9. Ambassador demurred and, referring to previous conversations, stressed that we had acknowledged the progress that had been made and were encouraged by his invitation to the International Red Cross. He asked the President about the Conservative Party’s response to his electoral reform proposals, and expressed hope that he could respond positively to formalize at least some of their counterproposals. This might encourage conversations leading toward a peaceful democratic solution to the present deadlock. The President said he might try to make some counterproposals soon. He stressed that he already had said publicly that he would accept some of the counterproposals.

[Page 211]

He is considering a response on TV, which might be made soon, and he is going to have lunch with the Archbishop next week to talk about the political situation.

10. The President stressed that he had been careful to avoid repression generally, and particularly in the matter of the current strikes at the secondary schools. While the strike leaders had hoped that he would force them out, he is simply pressuring the schools involved with closing them. Somoza said that he could do as Papa Doc did in Haiti. “I could arm the poor people, but I won’t.” “I will not run from Nicaragua either.”

11. At close of conversation President reiterated that he is studying the question of an IAHRC invitation; but that he did not want to be pushed to make an immediate decision.

12. Conclusion: President Somoza clearly is feeling the pressure on him from internal agitation (that he would have been less prone to tolerate before) and is frustrated with us for not giving him adequate credit for actions he has taken thus far. He seems to believe that he is doing his best to please USG, but that this has not led to a positive result, partly because of our prejudices and opposition inflexibility. It is also clear that he is bothered by what he considers a “deal” between USG and Perez against him.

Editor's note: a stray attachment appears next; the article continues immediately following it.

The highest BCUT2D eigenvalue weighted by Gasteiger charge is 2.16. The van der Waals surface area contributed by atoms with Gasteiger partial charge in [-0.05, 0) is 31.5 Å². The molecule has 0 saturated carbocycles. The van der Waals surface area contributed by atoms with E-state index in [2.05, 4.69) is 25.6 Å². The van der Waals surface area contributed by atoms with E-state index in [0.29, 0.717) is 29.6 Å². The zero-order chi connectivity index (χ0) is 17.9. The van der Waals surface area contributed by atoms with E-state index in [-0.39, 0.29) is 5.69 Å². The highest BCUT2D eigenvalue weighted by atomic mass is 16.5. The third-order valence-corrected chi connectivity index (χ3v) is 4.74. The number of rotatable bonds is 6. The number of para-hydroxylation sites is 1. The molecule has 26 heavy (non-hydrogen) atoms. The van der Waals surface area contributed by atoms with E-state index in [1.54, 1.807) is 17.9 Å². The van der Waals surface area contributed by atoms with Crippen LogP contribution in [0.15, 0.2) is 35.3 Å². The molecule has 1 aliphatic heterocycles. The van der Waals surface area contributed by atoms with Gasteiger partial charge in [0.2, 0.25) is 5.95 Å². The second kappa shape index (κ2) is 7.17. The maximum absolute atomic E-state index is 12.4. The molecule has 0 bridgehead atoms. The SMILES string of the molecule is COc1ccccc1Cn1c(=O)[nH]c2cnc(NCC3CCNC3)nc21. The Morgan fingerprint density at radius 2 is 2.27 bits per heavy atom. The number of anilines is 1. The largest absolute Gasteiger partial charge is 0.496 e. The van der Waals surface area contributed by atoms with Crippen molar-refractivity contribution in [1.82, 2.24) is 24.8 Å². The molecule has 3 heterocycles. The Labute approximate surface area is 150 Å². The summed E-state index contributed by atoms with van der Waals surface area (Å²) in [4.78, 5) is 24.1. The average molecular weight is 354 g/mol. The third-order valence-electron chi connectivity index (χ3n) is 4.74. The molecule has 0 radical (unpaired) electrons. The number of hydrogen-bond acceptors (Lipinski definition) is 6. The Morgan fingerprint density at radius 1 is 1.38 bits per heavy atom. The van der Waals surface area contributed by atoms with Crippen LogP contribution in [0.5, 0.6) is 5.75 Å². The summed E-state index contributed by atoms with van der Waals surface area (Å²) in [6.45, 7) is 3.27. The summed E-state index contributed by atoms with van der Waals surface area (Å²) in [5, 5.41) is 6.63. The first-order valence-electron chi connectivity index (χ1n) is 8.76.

13. Somoza wished to give every indication that he is not prepared to step down now, but rather that he would resort to repression as a last resort. We believe that Somoza might eventually extend invitation to IAHRC, but that he will try to orchestrate the timing himself—possibly after the visit by the International Red Cross or after a decrease in opposition unrest.

  1. Source: National Archives, RG 59, Office of the Secretariat Staff, Records of the Office of the Deputy Secretary, Warren Christopher, Lot 81D113, Box 17, Human Rights—Nicaragua II. Confidential; Niact Immediate; Exdis.
  2. In telegram 96306 to Managua, April 14, the Department instructed Solaun to meet with Somoza and urge that Somoza invite the Inter-American Human Rights Commission for “an early visit” to Nicaragua and “to make public this information.” (Ibid.)
  3. Carter visited Venezuela March 28–29. Carter and Perez met with reporters following their March 28 meeting in Caracas. The New York Times reported that the two “said they were in ‛complete harmony’ on the need for greater guarantees for human rights throughout the world, especially in Nicaragua.” (Terence Smith, “Carter Cries ‛Viva!’ as Caracas Cheers,” New York Times, March 29, 1978, p. 17) Carter also said “we are both concerned about the situation in Nicaragua, and we both feel that a delegation from the United Nations or the OAS should be welcomed into Nicaragua, and other countries where human rights are threatened, to provide the facts to the outside world.” (Public Papers, Carter, 1978, Book I, p. 617)
  4. See footnote 6, Document 65.